He has been in his new position of legislative secretary to the Ministry of Highways since June and according to MLA for Cut Knife–Turtleford Larry Doke, he is still learning the ropes.
Now, with a summer under his belt in his new role, Doke said that he has criss-crossed the province looking in at about three quarters of the provinces roads.
“I still have the south east corner to do over the next two weeks,” he said.
Doke said that on a weekly basis he reports back to Minister of Highways Nancy Heppner, on his travels and the things that he has seen out on the roads.
“We talk about the some of the difficulties that municipalities have with getting gravel and operator situations, including hiring operators and graters. Because mainly they are working in the oilpatch,” he said.
During the four months, the legislative secretary said that there has been some interesting observations.
“The (thin membrane roads) in some areas are not primary weight roads, they are secondary roads,” he said.
“They were built on not very good road bed at the time.” Usually, Doke said, the TMR are just sprayed on roads with oil and mix.
“For the most part, those TMR have stood up really well, but today’s traffic has changed since those roads were built,” he said. “There isn’t a farmer now that doesn’t have a semi or a B-train.”
Doke said some roads with tonnage weight limits are still in good shape compared to roads that don’t have the restrictions.
“We have other roads, right in the heart of oil and gas land that are beat up really bad,” he said.
Right in the riding of Lloydminster, Highway 21 has been getting some attention over the last few months, when former MLA Tim McMillan brought Heppner to the highway to show her the damage.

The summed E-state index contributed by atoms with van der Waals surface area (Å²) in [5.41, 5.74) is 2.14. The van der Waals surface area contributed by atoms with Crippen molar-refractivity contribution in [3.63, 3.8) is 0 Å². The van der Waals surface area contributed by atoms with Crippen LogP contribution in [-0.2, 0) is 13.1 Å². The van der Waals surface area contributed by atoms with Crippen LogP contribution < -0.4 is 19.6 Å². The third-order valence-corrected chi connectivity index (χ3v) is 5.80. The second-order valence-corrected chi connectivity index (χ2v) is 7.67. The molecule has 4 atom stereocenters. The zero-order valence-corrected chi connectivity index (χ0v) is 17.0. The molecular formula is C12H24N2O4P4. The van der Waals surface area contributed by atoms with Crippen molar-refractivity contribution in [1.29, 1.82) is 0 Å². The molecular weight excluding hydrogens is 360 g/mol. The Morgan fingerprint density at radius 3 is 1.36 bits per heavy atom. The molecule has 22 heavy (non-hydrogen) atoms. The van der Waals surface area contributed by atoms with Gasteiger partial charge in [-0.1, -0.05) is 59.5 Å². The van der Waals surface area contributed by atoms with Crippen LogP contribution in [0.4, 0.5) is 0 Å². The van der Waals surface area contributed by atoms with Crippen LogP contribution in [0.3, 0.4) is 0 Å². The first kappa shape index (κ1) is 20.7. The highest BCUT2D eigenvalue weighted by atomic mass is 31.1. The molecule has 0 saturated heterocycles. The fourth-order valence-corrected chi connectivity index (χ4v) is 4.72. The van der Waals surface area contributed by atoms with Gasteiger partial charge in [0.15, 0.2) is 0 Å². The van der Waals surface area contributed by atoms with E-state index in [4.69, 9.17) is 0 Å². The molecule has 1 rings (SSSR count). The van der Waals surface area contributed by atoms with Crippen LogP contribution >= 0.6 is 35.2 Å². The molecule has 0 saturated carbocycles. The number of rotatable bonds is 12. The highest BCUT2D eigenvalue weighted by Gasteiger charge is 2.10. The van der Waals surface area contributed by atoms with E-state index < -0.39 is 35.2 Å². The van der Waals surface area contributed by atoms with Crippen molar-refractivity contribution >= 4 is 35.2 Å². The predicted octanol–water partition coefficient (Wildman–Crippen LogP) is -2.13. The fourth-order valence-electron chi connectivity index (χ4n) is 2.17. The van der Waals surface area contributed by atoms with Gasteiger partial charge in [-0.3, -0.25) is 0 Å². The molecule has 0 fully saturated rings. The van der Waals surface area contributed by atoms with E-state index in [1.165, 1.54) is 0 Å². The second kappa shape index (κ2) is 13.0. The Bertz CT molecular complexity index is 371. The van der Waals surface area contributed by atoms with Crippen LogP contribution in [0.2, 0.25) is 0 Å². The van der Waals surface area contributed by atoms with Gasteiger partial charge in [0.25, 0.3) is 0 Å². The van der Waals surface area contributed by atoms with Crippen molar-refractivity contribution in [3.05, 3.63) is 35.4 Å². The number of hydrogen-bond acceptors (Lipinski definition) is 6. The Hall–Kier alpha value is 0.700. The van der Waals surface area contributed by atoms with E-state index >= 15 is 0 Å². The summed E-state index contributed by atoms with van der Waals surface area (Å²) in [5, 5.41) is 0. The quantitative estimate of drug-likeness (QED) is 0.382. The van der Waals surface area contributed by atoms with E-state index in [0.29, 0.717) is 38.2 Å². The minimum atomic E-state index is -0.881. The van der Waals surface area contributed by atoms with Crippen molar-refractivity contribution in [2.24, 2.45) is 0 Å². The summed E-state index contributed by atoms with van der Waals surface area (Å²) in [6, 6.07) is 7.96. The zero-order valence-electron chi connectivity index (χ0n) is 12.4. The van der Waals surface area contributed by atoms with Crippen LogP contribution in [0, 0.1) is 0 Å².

Doke said that he was on Highway 21, just 10 days after the minister was on that road, and he said that the road was completely repaired.
“It was patched from one end of the highway to the other with hot mix, and it was a fabulous job,” Doke said, adding that the gravel part of the highway had been bladed and was in great shape.
“I would say that in the north part of the province, the bladed gravel roads are better than anywhere.”
Doke said that he wasn’t put in this position to come up with a solution.
“I was put into this position to find out what actually is going on with our roads,” he said.
“Sometimes one person’s observations of something compared to an engineer observation may differ quite a bit. When I go to these areas, I stay for a few hours and observe what type of traffic is going on.”
Doke added that in Saskatchewan there are roads with no one on them anymore.
“It could be because of the condition of the roads,” he said.
After seeing roads in all the different parts of the province, Doke will meet with the 12 transportation planning meetings in the province.
“We are going to get their feelings on what their opinion of the roads in the province of Saskatchewan are.”